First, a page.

August 21, 1680
On this day more than three centuries ago, Pueblo spiritual leader Po’pay, pulled off the most successful Native American revolt in Old West history using an inventive version of social media.
Po’pay sometimes written as Popé ,(close-up of statue), successfully united a number of independent native communities. Without a common language, he communicated a timetable for his rebellion by sending runners to all the pueblos using knots on a rope. As the knots were untied each day it told his allies when to strike their Spanish overseers.
The attacks were originally set for August 10. But the Spanish managed to crack the code by capturing several of the runners. Po’pay was forced to go to Plan B. Leading an estimated 2,000 warriors down on the scantily manned settlement of Sante Fe, Popé’s forces killed as many as 400 soldiers and civilians along with 21 Franciscan friars. The few remaining survivors escaped to El Paso, successfully breaking the back of Spanish control in New Mexico.
By the time the Spanish arrived in the Rio Grande Valley in 1598, the area was inhabited by an estimated 40,000 Pueblo who put up little resistance to their arrival. During the next 80 years, however, the total population of their communities had fallen to just 15,000. Hundreds of Native Americans had been killed or enslaved. A minor revolt in the Acoma Pueblo had been put down with a reign of terror designed to cow any future rebels into submission.
Historic photo of Ohkay Owingeh Pueblo
Thought to be from the San Juan Pueblo now called Ohkay Owingeh, Po’pay’s success was largely due to Spanish attempts to destroy the native religion. Banning traditional ceremonies and icons such as kachina dolls, 47 medicine men had been arrested. A decade long drought, the resulting famine and increased pressure from the neighboring warlike Comanche and Apache only increased Pueblo discontent.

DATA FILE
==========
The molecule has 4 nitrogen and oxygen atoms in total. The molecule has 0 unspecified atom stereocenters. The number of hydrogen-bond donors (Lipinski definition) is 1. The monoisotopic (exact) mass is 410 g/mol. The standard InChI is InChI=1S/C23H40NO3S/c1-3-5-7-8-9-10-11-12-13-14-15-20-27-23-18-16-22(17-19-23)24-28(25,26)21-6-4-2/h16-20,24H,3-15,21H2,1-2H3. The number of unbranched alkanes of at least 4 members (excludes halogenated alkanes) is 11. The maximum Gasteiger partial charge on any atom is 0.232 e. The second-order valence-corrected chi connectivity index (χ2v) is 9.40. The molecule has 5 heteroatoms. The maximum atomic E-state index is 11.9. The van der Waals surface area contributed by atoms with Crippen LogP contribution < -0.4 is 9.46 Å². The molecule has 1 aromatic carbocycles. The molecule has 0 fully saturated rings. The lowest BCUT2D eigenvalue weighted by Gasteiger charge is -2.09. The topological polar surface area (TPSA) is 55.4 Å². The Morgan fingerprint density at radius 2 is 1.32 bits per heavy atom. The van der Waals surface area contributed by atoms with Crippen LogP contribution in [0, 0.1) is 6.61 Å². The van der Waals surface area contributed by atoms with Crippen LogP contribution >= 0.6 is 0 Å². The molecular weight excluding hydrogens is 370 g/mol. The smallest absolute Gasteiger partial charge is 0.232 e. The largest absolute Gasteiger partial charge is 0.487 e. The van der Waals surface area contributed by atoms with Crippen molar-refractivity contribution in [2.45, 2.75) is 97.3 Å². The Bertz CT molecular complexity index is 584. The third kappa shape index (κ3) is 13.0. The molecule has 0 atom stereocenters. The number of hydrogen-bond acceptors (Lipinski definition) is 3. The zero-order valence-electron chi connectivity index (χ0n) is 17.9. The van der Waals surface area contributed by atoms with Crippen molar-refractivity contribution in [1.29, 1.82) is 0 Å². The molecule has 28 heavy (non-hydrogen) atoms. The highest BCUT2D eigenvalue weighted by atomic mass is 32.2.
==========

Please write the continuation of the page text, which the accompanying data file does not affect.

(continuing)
Promising the people all would be well again if the Spanish were driven out, Po’pay did his enemies one better. He attempted to eradicate all traces of Spanish culture and Christianity, ordering the destruction of churches, forbidding the speaking of Spanish, the use of Spanish surnames, even disallowing the use of Spanish tools such as the plow.
Apparently his followers became as tired of Po’pay’s overbearing rule as they had been of the Spanish and his alliance began to weaken. Not long after Po’pay’s death in 1688, the Spanish governor, Don Diego de Vargas, (right) cake walked back into to New Mexico, cementing Spanish rule until Mexico won independence more than a century later in 1821.
At the time of de Vargas’ second conquest, however, Spain had become less worried about Christianizing the native people than protecting Mexico’s northern border from French encroachment. As a result the native people gained back ownership of much of their land and the right to practice their traditional religion. In some cases, they were given arms to help defend against agressive Apache, Ute and Comanche raiders.
The relative calm of the era that followed led to a more peaceful co-existance. The region became a blend of European and native culture and preservation of the Pueblo lifestyle as it exists today. Po’Pay probably would not have approved.
Barrio de Analco Historic District, East De Vargas St. and the Old Santa Fe Trail, Santa Fe, New Mexico, includes the San Miguel mission and other historic structures, all on the National Register of Historic Buildings.
Barrio de Analco Historic District, Santa Fe
San Miguel, considered the oldest church in America, was founded before 1626, Partially destroyed in Po’pay’s 1680 Pueblo Revolt, the church was rebuilt in in 1710. The Oldest House Museum and the 1878 St. Michael’s Dormitory are also located in the district. For more information go to sanmiguelchapel.org or call 505-983-3974.
© Text Only – 2018 – Headin’ West LLC – All photos – public domain or fair use.